If there is a blueprint on how not to put on a debate, it was Wednesday evening, and there are multiple reasons why, beyond the usual bemoaning of “the candidates won’t stop talking over each other.”
The debate was overproduced. In the opening there were videos of Reagan (nice and well done, don’t get me wrong), each anchor had various lines they were reading between each other, which felt forced and unnatural, and as a result, it took over three minutes from the opening of a debate to a candidate finally speaking.
I understand TV isn’t radio, but in a PPM world, imagine taking three minutes to get to your content, when people are tuned in at that moment to consume the content you’ve been hyping up and promising for weeks. Time is a zero-sum game. Every minute a candidate is not speaking, because a moderator is, or a pre-produced piece is playing, can’t be gotten back.
Give people what they came for. A 15-second welcome, a 60-second introduction of the candidates, if that, and dive into the questions is a 90-second process. Keep these things moving and give the viewers what they came for. And that’s the candidates.
The debate lacked direction and clarity. Anchors spent far too much time asking long-winded questions with ridiculous and unnecessary details. As a viewer, it came across like the anchors were trying to impress us, rather than asking a question, getting out of the way, and letting the candidates — you know, the people running for President — try to impress us. They’re the ones who I want to be impressed by because they’re the ones we’re being asked to vote for.
Also, the topic direction had little flow and was disjointed. On certain topics, only one to three candidates would get to answer questions on the issue. I’ve laid out the case for keeping the flow of a debate and moving it along, but only giving half the stage the chance to answer questions on the most pressing issues in the country is a disservice to the voter who is there to here what everyone had to say.
At one point in the debate, Chris Christie was asked about a looming government shutdown, which was followed by a childcare cost question to Tim Scott and then it was an immigration/dreamers question back to Chris Christie. And that was in a five to seven minute span. Huh?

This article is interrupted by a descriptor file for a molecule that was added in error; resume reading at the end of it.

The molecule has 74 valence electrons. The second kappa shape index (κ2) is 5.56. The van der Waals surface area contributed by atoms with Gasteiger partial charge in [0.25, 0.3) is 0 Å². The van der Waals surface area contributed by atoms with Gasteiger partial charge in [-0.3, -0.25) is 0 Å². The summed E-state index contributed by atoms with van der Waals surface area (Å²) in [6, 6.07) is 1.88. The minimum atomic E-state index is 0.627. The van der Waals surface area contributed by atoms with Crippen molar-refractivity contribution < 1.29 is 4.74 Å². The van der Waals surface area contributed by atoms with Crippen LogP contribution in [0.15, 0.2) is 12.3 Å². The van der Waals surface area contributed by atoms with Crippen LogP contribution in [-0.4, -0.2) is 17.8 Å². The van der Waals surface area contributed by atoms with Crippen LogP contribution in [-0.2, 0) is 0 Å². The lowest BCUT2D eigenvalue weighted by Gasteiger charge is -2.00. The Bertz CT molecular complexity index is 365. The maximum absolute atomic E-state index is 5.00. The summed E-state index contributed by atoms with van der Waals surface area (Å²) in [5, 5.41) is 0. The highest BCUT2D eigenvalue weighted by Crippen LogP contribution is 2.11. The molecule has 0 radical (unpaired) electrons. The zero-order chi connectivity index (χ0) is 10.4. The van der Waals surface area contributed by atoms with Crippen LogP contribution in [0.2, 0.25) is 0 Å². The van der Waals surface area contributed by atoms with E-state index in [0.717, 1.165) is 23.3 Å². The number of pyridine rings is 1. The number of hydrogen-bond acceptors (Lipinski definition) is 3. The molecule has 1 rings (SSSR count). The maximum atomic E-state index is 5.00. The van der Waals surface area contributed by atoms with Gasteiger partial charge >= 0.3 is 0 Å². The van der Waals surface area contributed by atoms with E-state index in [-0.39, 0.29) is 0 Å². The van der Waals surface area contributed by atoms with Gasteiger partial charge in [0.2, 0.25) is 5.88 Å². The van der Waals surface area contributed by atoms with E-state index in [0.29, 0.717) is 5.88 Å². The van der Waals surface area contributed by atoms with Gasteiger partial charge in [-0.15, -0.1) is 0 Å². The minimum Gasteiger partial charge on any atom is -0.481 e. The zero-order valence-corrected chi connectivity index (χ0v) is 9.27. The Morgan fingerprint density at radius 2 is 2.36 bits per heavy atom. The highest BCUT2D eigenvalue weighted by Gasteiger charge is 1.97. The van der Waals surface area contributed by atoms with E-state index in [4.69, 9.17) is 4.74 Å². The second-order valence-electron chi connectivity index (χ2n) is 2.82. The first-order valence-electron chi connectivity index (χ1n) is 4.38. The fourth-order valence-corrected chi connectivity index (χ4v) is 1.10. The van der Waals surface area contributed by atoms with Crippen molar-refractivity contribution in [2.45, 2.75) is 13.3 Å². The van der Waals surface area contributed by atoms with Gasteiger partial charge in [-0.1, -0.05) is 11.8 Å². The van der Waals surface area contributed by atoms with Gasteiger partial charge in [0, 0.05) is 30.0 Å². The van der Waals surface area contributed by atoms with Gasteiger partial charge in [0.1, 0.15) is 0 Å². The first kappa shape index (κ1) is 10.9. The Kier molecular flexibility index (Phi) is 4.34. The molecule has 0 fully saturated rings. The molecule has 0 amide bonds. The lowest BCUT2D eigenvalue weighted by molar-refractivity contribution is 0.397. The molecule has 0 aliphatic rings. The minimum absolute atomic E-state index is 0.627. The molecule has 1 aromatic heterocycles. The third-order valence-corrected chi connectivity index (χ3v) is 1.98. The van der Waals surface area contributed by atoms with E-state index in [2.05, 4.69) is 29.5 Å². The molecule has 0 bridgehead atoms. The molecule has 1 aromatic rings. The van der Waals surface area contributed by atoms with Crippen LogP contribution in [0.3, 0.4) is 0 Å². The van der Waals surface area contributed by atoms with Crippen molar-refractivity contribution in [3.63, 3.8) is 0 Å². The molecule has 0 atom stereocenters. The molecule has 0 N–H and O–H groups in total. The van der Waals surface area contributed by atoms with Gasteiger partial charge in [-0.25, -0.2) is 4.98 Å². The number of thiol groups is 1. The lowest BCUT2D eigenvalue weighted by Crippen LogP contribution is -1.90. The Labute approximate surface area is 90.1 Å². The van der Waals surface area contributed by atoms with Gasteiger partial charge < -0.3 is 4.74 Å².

Rather than finding the six to seven big topics and diving into them with each candidate, while letting the candidates then organically and respectfully spar, it was like watching an ADD-riddled teen try and bounce between topics with no clarity or purpose.
And Yes, the Candidates
Of course, there were plenty of these moments that typically derail debates, notably primary debates, where multiple people are talking over each other and no one is willing to give in to be the first one to shut up. Then, the debate begins to inevitably sound like Charlie Brown’s teacher and suddenly the obnoxious noise even makes your dog look at you and wonder what in the hell you’re watching.
There were too many candidates on stage and then the moderators also ended up losing control, like what happened last go around.
But as I wrote last month, this debate format is a broken system. But for some reason, we keep doing the same thing and expecting a different result.
Ronald Reagan was rolling over in his grave watching that debacle last night. It’s too bad he’s not still here to try and help fix it.
Pete Mundo is the morning show host and program director for KCMO in Kansas City. Previously, he was a fill-in host nationally on FOX News Radio and CBS Sports Radio, while anchoring for WFAN, WCBS News Radio 880, and Bloomberg Radio. Pete was also the sports and news director for Omni Media Group at K-1O1/Z-92 in Woodward, Oklahoma. He’s also the owner of the Big 12-focused digital media outlet Heartland College Sports. To interact, find him on Twitter @PeteMundo.
3 Ideas to Turn CNN Max Into a Streaming News Juggernaut
The last thing CNN needs to do is to have CNN Max hiding in plain sight.
It is so easy to find a gamut of stories and opinion pieces within the past year or two criticizing many different aspects of CNN and the way it operates. Many of those evaluations have been absolutely fair.
Now though, it is time to give CNN credit where it is due.
This week marked the launch of CNN Max and it has been as seamless as a fresh glazed donut coming straight out of the oven. The stream’s video quality is crisp. Commercials are inserted properly. Most of the exclusive programming feels exactly like something you would see on linear CNN.
But the most fascinating thing Warner Bros. Discovery has been able to pull off is the ability to stream most of the same programming that airs on domestic CNN via Max. It is a stroke of business genius and puts the company and network ahead of its counterparts when it comes to offering a quality streaming alternative. As has been mentioned in the past, the network has been able to bypass MVPDs and stream their primetime anchors without permission from cable operators because CNN Max is mostly a direct simulcast of CNN International which airs U.S. programming live overnight while Europeans are in bed.